This article was medically reviewed by Mona Gohara, M.D., board-certified dermatologist and member of the Prevention Medical Review Board.
It’s such a familiar scenario: After a day of (sweaty!) fun in the sun, your inner thighs are red, raw, and painful. Or when you get back from Zumba class, the skin under your sports bra straps is burning like crazy.
Yes, you’re experiencing skin chafing, a rash-like inflammation (medically known as intertrigo) that happens when moist skin rubs against other moist skin or clothing. It’s common in skin folds where sweat becomes trapped, such as the groin, the armpits, and under the breasts, and between the thighs, especially after walking or other forms of exercise. Wearing tight or loose clothing, long-distance running or cycling, hot weather, and having sensitive skin or being overweight can also increase your risk of chafing.
The most common signs of skin chafing include itching, red and inflamed skin, burning, stinging, and sometimes even bleeding or swelling. And because raw, moisture-laden skin invites microbial overgrowth, a skin infection can follow.
“Abrasion from moisture and friction makes microscopic cuts in the skin, and salt from sweat can exacerbate the irritation,” says Cameron Rokhsar, M.D., an associate clinical professor of dermatology at Mount Sinai Hospital in New York City. In more severe cases, skin chafing can cause painful blisters, according to the American Academy of Dermatology.
Want to avoid chafed skin this season, or at least lessen its severity? Follow the dermatologist-approved advice below:
Cleanse with care.
Wash inflamed areas with a gentle body wash or plain lukewarm water to soothe irritation from dried sweat and help control fungal growth. Pat dry, don’t rub—then, if you can, let the inflamed skin air out for a few moments to make sure all dampness is gone. “You might even dry the area with a fan or a blowdryer set on cool,” Dr. Rokhsar says.
Calm it with ointments.
Treat chafed skin twice a day with a zinc oxide ointment (often used in diaper rash products) or a balm, such as stretch marks, and spider veins,” Dr. Rokhsar says.or to soothe the abrasion and restore damaged skin. If you need something stronger for a one-time incident, try applying a topical over-the-counter corticosteroid twice a day for three days, then taper off and quit before the two-week mark. “You don’t want to use steroids long-term due to potential side effects like thinning skin,
Consider medical options.
If chafing is from excessive sweating, you may have a condition called hyperhidrosis, which can be treated with prescription-strength aluminum chloride antiperspirants, Botox injections in the problem spots, oral meds, or MiraDry, an FDA-cleared treatment that destroys sweat glands in the underarm area. Talk to your dermatologist, who can figure out the best in-office treatment plan for you.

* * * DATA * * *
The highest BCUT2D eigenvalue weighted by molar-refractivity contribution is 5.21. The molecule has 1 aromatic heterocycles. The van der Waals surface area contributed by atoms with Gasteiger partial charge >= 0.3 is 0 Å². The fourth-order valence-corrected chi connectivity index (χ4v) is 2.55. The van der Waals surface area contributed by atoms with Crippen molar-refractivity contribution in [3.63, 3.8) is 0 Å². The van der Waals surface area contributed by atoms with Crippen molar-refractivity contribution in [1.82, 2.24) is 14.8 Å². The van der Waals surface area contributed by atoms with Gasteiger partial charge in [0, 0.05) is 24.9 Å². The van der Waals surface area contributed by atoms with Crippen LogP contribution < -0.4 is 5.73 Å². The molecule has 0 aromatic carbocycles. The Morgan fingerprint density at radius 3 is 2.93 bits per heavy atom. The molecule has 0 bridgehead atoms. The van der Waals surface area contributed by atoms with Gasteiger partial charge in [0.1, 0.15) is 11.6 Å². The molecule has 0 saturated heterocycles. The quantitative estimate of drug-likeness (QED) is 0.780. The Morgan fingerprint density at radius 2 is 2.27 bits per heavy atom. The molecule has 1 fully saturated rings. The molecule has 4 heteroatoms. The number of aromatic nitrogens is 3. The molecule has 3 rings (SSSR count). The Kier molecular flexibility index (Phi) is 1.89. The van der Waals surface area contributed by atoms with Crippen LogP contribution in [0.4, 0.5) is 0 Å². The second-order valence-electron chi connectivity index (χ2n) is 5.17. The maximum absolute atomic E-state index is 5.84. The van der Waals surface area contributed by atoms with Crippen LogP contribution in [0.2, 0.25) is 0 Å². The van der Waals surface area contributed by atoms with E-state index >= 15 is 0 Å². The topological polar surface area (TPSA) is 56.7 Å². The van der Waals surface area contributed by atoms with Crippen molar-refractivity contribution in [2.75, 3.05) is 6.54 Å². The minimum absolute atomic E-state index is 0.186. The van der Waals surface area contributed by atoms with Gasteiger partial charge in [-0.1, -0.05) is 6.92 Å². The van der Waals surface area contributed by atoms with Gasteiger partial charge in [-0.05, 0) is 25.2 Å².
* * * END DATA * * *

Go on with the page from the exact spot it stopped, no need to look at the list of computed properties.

Interrupt the friction.
Applying a thick, slippery product like petroleum jelly on chafe-prone areas reduces friction and prevents abrasion. “Products with silicone, beeswax, or shea butter provide the same benefit,” says Temitayo Ogunleye, M.D., an assistant professor of clinical dermatology at the University of Pennsylvania’s Perelman School of Medicine. Don’t rely on oily lotions, which won’t last as long. “You want a product that you have to scoop out of the jar or is specially formulated for chafing,” Dr. Ogunleye says. If needed, reapply after about three hours.
Try an antiperspirant.
Over-the-counter antiperspirants, like Certain Dri, contain aluminum chloride, which can block sweat in any moisture-prone skin fold, such as under the breasts or in the inner thigh or groin area—not just armpits! Apply a light layer and let it dry before any activity. Consider adding an antifungal powder (like this one) to help further wick away moisture and protect against infections, but avoid putting it on or around orifices meant to be moist, including the vagina.
Wear protective clothing.
Moisture-trapping cotton is not your friend when it comes to chafed skin—instead, choose synthetic fabrics like polyester or Lycra, which aren’t as absorbent. Look for garments that have flat seams or are seamless, and remove any interior tags; this also helps prevent skin irritation. Even when you’re not working out, wearing tight, moisture-wicking athletic gear like sports bras and compression shorts (slip them on under a flowy dress) can reduce friction and create a barrier between two skin surfaces or between skin and clothing.
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